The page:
'I like how the Dutch always sing goodbye'

Originally from Canada, Savannah Grace has set her sights on becoming the youngest woman to visit every country on the planet. At the age of just 26 she has already ticked 111 off the list and written three books cataloguing her travels. After falling in love with a Dutchman while travelling in Africa, Savannah now lives in the Netherlands where she continues to travel and share her experiences abroad through her writing. How did you end up in the Netherlands? I was on a round-the-world trip with my family that was meant to last a year and turned into four. While in Africa we met my fiancé, who was using a truck to travel round the continent. We ended up spending eight months travelling round 36 African countries and fell in love. I went back to Canada but after four months I decided to come to the Netherlands where my partner lives because I felt if I didn't it would be something I would always regret. Seven and a half years later here we are, about to get married next week! How...  More >

Nyenrode launched business admin BSc

If you think of Dutch universities, you probably think of massive campuses, packed lecture theatres and the endless debates about the use of English. But not all the country's educational establishments are like this. University colleges are on the up and now Nyenrode Business Universiteit has launched a new bachelor's degree in business administration. There can be few places more inspirational to study in the Netherlands than the Nyenrode campus, set in the grounds of a 17th century castle just a few minutes drive from Utrecht. And Nyenrode's focused programmes, small classes and truly international approach has proved a hit since the university was launched in 1946. For after focusing on top-rated master's degrees in a wide range of business-related subjects, Nyenrode has now launched its first bachelor's degree course - a three year programme dedicated to developing the best in business administration skills. The course started in August with 32 students from all over the...  More >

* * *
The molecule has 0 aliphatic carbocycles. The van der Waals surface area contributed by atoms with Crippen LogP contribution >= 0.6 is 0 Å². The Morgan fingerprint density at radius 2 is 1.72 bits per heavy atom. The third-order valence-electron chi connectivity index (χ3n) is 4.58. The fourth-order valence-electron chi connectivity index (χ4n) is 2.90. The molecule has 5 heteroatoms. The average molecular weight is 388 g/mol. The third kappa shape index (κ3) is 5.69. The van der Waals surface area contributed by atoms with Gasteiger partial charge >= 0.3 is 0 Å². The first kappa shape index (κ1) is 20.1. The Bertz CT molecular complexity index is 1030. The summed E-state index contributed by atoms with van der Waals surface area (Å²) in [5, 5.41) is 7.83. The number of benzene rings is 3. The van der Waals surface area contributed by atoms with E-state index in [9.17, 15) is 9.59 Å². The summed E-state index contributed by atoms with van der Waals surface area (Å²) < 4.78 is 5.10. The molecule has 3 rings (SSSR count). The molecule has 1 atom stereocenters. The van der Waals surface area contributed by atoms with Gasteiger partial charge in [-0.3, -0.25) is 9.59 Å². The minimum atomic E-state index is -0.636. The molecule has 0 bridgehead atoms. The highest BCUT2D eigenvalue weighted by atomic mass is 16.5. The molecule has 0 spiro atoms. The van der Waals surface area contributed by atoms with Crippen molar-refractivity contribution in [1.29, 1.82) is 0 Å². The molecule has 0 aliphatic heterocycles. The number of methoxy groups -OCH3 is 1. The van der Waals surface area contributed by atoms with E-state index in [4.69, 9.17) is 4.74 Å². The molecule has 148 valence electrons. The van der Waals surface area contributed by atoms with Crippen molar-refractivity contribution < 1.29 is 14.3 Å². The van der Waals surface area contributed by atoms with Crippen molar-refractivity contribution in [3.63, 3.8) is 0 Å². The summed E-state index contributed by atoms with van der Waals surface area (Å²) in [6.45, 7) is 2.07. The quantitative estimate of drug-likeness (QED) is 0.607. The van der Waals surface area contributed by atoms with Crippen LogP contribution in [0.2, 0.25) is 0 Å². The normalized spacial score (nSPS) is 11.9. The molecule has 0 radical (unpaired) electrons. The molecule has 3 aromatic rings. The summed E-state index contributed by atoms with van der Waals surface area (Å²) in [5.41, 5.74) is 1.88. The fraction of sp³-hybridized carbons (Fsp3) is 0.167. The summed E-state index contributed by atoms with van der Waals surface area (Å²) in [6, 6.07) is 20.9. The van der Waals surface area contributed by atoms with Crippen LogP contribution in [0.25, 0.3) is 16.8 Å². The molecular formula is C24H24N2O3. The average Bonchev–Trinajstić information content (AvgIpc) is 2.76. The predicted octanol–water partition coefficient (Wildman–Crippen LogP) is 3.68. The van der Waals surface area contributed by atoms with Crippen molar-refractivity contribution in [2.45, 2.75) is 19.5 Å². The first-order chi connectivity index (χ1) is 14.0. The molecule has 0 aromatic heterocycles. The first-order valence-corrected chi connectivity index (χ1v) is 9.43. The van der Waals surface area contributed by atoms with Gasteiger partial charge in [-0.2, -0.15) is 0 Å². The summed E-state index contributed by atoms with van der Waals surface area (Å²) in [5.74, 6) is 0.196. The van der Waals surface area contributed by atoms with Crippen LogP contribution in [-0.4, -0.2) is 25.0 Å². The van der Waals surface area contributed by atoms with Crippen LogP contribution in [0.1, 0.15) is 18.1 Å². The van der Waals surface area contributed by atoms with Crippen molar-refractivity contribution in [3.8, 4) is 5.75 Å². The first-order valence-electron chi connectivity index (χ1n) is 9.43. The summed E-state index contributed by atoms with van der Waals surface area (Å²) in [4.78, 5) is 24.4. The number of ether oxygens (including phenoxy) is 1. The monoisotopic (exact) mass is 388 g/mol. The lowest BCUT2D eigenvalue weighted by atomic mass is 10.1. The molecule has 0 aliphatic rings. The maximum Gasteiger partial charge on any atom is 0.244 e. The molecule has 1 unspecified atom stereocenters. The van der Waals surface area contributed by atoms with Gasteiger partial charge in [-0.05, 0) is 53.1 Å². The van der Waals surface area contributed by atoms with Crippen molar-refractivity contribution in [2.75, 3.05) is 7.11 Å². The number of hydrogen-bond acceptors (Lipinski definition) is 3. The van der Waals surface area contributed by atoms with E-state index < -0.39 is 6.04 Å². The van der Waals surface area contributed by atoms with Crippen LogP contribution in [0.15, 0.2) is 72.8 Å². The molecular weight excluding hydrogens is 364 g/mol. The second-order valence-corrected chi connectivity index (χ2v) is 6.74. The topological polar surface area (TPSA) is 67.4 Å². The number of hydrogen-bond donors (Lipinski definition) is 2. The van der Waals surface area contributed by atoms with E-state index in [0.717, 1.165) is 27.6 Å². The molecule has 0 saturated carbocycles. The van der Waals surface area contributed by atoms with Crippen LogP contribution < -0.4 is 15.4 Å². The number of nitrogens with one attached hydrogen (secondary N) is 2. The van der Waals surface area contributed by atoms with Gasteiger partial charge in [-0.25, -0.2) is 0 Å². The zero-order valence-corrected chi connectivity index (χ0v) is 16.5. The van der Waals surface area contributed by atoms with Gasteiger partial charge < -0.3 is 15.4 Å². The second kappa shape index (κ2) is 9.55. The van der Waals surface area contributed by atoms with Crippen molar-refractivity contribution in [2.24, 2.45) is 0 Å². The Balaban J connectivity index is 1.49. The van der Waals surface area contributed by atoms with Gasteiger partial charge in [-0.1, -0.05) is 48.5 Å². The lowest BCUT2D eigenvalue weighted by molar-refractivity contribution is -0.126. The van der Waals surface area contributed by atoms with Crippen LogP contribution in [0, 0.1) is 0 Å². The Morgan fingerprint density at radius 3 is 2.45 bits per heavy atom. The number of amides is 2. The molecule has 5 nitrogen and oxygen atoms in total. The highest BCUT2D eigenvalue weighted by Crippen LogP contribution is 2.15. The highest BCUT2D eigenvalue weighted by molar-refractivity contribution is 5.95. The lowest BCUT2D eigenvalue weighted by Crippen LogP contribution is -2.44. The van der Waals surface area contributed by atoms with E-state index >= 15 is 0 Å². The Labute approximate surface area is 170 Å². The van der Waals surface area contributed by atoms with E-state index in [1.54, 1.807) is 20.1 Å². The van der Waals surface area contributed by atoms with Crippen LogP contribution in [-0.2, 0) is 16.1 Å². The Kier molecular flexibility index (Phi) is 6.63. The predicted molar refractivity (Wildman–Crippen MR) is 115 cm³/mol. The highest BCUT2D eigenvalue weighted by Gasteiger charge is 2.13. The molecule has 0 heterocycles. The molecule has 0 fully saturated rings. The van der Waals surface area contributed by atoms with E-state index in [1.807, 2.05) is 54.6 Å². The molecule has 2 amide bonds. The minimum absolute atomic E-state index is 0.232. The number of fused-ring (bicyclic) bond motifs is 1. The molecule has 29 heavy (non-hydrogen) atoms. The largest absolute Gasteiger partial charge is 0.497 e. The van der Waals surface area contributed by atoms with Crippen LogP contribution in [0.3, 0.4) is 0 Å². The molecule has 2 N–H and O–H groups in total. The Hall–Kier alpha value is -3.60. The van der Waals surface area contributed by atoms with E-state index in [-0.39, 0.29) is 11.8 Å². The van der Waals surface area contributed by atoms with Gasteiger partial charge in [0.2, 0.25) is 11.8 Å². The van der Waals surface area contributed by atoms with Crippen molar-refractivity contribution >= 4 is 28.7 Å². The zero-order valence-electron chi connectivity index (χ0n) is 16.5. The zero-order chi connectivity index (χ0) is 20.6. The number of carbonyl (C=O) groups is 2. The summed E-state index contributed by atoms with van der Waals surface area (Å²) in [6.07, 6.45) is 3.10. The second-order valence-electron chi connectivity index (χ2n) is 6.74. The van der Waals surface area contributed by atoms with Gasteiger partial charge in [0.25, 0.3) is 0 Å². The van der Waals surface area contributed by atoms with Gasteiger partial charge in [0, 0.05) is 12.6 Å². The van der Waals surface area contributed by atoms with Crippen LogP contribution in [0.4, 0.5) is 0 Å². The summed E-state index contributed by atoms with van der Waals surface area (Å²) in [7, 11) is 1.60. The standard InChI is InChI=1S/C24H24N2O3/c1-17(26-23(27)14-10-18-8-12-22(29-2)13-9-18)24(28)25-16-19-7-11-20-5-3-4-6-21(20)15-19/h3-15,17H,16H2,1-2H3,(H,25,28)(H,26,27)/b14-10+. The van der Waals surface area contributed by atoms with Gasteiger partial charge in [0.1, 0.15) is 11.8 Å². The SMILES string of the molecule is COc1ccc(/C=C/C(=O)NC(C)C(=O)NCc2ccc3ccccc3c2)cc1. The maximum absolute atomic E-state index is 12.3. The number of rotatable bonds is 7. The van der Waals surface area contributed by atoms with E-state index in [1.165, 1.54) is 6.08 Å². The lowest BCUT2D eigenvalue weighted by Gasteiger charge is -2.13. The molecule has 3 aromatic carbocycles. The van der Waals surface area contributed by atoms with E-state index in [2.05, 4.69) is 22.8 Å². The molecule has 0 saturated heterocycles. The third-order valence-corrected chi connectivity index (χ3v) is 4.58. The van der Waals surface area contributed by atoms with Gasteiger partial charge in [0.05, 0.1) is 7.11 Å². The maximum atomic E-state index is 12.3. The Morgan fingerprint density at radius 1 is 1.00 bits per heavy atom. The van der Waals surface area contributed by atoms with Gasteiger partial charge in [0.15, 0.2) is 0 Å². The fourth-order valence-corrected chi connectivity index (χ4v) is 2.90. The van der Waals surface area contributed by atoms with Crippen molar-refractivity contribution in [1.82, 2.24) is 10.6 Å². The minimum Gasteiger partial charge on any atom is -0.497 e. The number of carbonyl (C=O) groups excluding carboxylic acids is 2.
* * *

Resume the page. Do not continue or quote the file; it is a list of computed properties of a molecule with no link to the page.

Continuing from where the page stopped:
The big election issues: healthcare

The Netherlands goes to the polls to elect a new government on March 15. Gordon Darroch is taking a close look at the five big issues dominating the campaign: healthcare, immigration, Europe, the elderly and housing. Part 1: healthcare According to the European Health Consumer Index, the Netherlands has had the best-run healthcare system in the world for the best part of a decade, ahead of Switzerland and Norway. So it might seem surprising that health is likely to be one of the most contentious issues in the election campaign. But as the EHCI acknowledges, the Dutch also have the highest per capita spending on health in Europe, and the spiralling cost of health insurance is a major concern for voters. A decade ago the Netherlands introduced competitive health insurance, replacing the universal ziekenfonds dating from the 1940s. As the scope of health cover increased with medical advances, administrators warned that the system was becoming unaffordable and producing long waiting...  More >

Celebrating photographer Ed van der Elsken

Dutch photographer and film-maker Ed van der Elsken (1925-1990) is perhaps most famous for his images of Amsterdam dating from the end of World War II to the 1970s. Julia Corbett has been checking out a major exhibition of his work at the Stedelijk Museum which opens on Saturday. Ed van der Elsken was, says curator Hripsimé Visser a 'real Amsterdammer'. And capturing the best of Van der Elskens’ work in both film and photography, the Stedelijk Museum’s newest exhibition Camera in Love showcases the iconic Dutch artist through the decades. Visitors will be able to experience an extensive body of work which led van der Elsken to be remembered as one of the 20th century’s most important Dutch photographers. He first came to prominence with Love on the Left Bank, a photo novel produced in 1956 when he lived in Paris. Stories Van der Elsken travelled extensively and went on to produce over 20 photography books and dozens of films during his life. 'He was one of the...  More >